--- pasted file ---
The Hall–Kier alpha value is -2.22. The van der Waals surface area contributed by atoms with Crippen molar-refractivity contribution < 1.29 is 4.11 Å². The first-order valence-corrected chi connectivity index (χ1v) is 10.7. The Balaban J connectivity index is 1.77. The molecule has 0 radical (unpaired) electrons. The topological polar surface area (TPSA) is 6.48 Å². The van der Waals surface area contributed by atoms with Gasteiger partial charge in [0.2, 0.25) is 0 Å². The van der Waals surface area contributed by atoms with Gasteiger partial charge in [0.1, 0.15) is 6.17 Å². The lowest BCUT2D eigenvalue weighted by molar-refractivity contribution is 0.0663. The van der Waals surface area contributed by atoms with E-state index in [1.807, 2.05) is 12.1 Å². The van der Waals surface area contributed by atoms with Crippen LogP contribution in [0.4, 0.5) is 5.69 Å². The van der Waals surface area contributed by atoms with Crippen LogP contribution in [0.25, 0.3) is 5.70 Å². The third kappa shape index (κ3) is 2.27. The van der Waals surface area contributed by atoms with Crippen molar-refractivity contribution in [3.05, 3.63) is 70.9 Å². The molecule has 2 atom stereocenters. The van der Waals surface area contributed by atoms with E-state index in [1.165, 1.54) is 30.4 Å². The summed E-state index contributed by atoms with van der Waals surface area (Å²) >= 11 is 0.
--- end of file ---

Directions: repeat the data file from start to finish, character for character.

The Hall–Kier alpha value is -2.22. The van der Waals surface area contributed by atoms with Crippen molar-refractivity contribution < 1.29 is 4.11 Å². The first-order valence-corrected chi connectivity index (χ1v) is 10.7. The Balaban J connectivity index is 1.77. The molecule has 0 radical (unpaired) electrons. The topological polar surface area (TPSA) is 6.48 Å². The van der Waals surface area contributed by atoms with Gasteiger partial charge in [0.2, 0.25) is 0 Å². The van der Waals surface area contributed by atoms with Gasteiger partial charge in [0.1, 0.15) is 6.17 Å². The lowest BCUT2D eigenvalue weighted by molar-refractivity contribution is 0.0663. The van der Waals surface area contributed by atoms with E-state index in [1.807, 2.05) is 12.1 Å². The van der Waals surface area contributed by atoms with Crippen LogP contribution in [0.4, 0.5) is 5.69 Å². The van der Waals surface area contributed by atoms with Crippen LogP contribution in [0.25, 0.3) is 5.70 Å². The third kappa shape index (κ3) is 2.27. The van der Waals surface area contributed by atoms with Crippen molar-refractivity contribution in [3.05, 3.63) is 70.9 Å². The molecule has 2 atom stereocenters. The van der Waals surface area contributed by atoms with E-state index in [1.165, 1.54) is 30.4 Å². The summed E-state index contributed by atoms with van der Waals surface area (Å²) >= 11 is 0.